May the best bird win: how the 2019 voting system has changed

This year’s Australian bird of the year poll is going to a runoff. What does that mean for your favourite?

Cast your vote in bird of the year 2019 here

In the 2002 French presidential election, voters on the left were lumped with an unpalatable choice: vote for their longtime conservative enemy, Jacques Chirac, or abstain but risk handing the election to the far-right candidate, Jean-Marie Le Pen. Progressive voters did their duty and reluctantly lined up at ballot boxes to cast their vote for Chirac, who was re-elected with a record 82% of the vote.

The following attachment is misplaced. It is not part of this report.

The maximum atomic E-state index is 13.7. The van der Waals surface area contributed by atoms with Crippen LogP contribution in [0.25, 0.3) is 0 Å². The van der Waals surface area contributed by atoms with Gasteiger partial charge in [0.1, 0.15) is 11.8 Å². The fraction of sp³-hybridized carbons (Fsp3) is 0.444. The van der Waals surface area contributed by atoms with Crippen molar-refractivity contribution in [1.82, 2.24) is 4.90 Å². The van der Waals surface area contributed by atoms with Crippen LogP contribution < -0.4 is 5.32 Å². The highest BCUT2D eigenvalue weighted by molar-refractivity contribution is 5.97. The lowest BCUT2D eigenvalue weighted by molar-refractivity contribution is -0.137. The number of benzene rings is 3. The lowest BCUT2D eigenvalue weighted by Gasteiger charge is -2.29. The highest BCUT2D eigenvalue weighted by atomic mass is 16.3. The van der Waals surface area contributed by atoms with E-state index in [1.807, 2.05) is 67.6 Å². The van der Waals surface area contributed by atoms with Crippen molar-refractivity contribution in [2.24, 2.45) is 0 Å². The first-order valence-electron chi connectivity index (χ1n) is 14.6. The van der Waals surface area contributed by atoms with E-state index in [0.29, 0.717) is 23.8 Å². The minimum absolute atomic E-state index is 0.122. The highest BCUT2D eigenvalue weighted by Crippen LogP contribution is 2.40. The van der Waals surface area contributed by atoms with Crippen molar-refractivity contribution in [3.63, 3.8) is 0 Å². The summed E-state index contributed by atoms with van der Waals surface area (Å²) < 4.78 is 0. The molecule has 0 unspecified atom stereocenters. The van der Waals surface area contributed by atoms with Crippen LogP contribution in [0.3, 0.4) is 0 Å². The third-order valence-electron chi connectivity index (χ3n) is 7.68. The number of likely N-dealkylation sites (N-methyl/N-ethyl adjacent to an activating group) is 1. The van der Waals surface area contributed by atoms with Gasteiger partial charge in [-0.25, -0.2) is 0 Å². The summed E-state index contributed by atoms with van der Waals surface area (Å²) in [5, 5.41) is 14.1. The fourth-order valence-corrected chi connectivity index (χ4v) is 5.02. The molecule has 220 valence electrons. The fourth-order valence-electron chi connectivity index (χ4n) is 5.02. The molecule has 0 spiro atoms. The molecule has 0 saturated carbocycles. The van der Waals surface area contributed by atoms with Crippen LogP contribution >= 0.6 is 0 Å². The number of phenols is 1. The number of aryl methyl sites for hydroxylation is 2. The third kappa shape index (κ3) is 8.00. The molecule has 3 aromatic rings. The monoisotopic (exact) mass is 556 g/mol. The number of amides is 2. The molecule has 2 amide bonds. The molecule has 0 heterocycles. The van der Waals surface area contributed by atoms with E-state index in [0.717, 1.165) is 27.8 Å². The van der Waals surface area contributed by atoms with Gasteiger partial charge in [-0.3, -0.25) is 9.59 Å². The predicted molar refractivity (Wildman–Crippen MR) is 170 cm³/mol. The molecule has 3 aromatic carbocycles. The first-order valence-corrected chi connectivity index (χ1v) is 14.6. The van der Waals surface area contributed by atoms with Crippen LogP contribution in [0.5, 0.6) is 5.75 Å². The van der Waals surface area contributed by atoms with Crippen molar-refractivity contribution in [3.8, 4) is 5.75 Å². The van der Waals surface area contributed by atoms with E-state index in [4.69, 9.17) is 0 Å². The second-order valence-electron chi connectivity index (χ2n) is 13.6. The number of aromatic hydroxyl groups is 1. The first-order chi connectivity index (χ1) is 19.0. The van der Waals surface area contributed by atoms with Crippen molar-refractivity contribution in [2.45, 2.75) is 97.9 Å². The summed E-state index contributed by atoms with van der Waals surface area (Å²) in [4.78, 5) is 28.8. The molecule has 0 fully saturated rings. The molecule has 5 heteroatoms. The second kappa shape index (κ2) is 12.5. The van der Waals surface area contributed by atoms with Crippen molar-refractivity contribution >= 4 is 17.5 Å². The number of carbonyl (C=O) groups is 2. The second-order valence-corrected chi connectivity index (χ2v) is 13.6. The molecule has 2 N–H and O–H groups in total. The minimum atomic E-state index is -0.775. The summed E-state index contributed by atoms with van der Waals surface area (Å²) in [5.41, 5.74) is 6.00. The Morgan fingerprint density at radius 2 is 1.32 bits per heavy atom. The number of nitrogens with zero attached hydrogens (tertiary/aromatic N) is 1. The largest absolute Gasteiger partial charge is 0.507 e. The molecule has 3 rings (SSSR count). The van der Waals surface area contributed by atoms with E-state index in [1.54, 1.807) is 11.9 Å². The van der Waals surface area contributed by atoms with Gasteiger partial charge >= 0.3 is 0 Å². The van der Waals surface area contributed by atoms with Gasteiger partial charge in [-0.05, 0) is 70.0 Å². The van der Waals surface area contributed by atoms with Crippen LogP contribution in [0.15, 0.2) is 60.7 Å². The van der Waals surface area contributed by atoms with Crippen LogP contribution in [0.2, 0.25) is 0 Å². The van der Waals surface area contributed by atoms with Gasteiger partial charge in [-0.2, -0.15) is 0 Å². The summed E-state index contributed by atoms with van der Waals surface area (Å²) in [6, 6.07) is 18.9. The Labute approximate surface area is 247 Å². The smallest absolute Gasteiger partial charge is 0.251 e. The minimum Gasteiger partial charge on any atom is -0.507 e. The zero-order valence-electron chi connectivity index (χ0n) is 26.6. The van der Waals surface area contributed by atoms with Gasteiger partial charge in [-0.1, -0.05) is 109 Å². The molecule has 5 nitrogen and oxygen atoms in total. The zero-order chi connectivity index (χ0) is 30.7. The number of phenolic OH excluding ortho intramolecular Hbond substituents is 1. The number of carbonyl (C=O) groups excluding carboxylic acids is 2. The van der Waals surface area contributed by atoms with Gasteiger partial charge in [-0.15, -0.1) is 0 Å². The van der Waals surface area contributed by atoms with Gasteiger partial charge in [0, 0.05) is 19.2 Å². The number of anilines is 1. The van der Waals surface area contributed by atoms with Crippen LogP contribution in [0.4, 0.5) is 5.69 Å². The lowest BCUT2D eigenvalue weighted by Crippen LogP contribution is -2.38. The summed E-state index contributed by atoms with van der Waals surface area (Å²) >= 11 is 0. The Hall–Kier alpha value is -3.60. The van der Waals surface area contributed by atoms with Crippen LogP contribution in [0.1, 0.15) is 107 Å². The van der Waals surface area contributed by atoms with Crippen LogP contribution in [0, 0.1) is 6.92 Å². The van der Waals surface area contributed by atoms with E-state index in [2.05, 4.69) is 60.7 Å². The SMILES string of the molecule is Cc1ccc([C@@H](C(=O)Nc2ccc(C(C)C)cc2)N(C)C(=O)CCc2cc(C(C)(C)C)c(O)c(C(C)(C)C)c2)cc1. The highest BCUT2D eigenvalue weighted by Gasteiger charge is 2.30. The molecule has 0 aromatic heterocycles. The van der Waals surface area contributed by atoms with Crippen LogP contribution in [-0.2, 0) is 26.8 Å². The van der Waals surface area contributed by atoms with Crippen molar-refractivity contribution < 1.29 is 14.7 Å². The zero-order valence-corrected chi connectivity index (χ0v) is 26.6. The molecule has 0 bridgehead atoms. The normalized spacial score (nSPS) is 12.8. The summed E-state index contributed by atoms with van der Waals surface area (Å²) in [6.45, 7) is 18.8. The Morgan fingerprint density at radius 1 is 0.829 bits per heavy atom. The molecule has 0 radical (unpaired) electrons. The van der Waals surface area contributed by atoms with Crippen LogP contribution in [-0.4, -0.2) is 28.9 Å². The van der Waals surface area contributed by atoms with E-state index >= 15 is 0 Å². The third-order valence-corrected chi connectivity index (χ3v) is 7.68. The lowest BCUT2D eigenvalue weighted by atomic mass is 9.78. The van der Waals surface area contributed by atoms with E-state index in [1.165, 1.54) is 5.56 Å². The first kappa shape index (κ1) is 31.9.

This turn of events doesn’t on face value seem an endorsement of the runoff system, especially when Le Pen had just 17% of the primary vote and Chirac just 20% in the first round. Together the pair had less than 50% of the vote.

Related: Australia’s birds: pretty and sweet or just a pack of bastards? | Sean Dooley

Related: ‘Magpies are the sound I remember most’: bird-watching with Paul Kelly

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Source: The Guardian
May the best bird win: how the 2019 voting system has changed